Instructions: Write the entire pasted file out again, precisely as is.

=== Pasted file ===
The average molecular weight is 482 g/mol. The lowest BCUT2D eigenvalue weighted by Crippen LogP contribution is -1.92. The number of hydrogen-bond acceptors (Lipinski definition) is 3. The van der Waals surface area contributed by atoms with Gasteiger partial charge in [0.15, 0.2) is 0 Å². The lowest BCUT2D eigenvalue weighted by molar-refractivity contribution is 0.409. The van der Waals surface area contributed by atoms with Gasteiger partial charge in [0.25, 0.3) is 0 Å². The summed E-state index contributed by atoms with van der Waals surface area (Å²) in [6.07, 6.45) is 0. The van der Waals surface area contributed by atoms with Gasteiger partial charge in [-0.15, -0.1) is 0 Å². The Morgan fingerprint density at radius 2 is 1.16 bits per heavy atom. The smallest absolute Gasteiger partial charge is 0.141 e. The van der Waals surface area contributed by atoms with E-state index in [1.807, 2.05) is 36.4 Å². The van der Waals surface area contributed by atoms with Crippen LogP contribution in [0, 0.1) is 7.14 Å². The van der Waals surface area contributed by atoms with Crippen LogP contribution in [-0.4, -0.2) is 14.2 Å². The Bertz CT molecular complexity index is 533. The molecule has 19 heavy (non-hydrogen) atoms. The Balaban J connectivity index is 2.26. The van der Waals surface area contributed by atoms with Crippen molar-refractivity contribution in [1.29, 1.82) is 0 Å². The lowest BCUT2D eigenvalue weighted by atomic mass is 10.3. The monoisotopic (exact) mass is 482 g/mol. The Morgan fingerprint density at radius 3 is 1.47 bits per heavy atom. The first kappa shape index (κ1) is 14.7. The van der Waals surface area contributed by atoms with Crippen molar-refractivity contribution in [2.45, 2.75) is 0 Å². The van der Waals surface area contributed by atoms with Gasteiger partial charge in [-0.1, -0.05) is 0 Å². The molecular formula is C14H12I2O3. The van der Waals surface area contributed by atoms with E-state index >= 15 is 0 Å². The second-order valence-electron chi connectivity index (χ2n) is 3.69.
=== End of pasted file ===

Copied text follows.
The average molecular weight is 482 g/mol. The lowest BCUT2D eigenvalue weighted by Crippen LogP contribution is -1.92. The number of hydrogen-bond acceptors (Lipinski definition) is 3. The van der Waals surface area contributed by atoms with Gasteiger partial charge in [0.15, 0.2) is 0 Å². The lowest BCUT2D eigenvalue weighted by molar-refractivity contribution is 0.409. The van der Waals surface area contributed by atoms with Gasteiger partial charge in [0.25, 0.3) is 0 Å². The summed E-state index contributed by atoms with van der Waals surface area (Å²) in [6.07, 6.45) is 0. The van der Waals surface area contributed by atoms with Gasteiger partial charge in [-0.15, -0.1) is 0 Å². The Morgan fingerprint density at radius 2 is 1.16 bits per heavy atom. The smallest absolute Gasteiger partial charge is 0.141 e. The van der Waals surface area contributed by atoms with E-state index in [1.807, 2.05) is 36.4 Å². The van der Waals surface area contributed by atoms with Crippen LogP contribution in [0, 0.1) is 7.14 Å². The van der Waals surface area contributed by atoms with Crippen LogP contribution in [-0.4, -0.2) is 14.2 Å². The Bertz CT molecular complexity index is 533. The molecule has 19 heavy (non-hydrogen) atoms. The Balaban J connectivity index is 2.26. The van der Waals surface area contributed by atoms with Crippen molar-refractivity contribution in [1.29, 1.82) is 0 Å². The lowest BCUT2D eigenvalue weighted by atomic mass is 10.3. The monoisotopic (exact) mass is 482 g/mol. The Morgan fingerprint density at radius 3 is 1.47 bits per heavy atom. The first kappa shape index (κ1) is 14.7. The van der Waals surface area contributed by atoms with Crippen molar-refractivity contribution in [2.45, 2.75) is 0 Å². The van der Waals surface area contributed by atoms with Gasteiger partial charge in [-0.1, -0.05) is 0 Å². The molecular formula is C14H12I2O3. The van der Waals surface area contributed by atoms with E-state index >= 15 is 0 Å². The second-order valence-electron chi connectivity index (χ2n) is 3.69.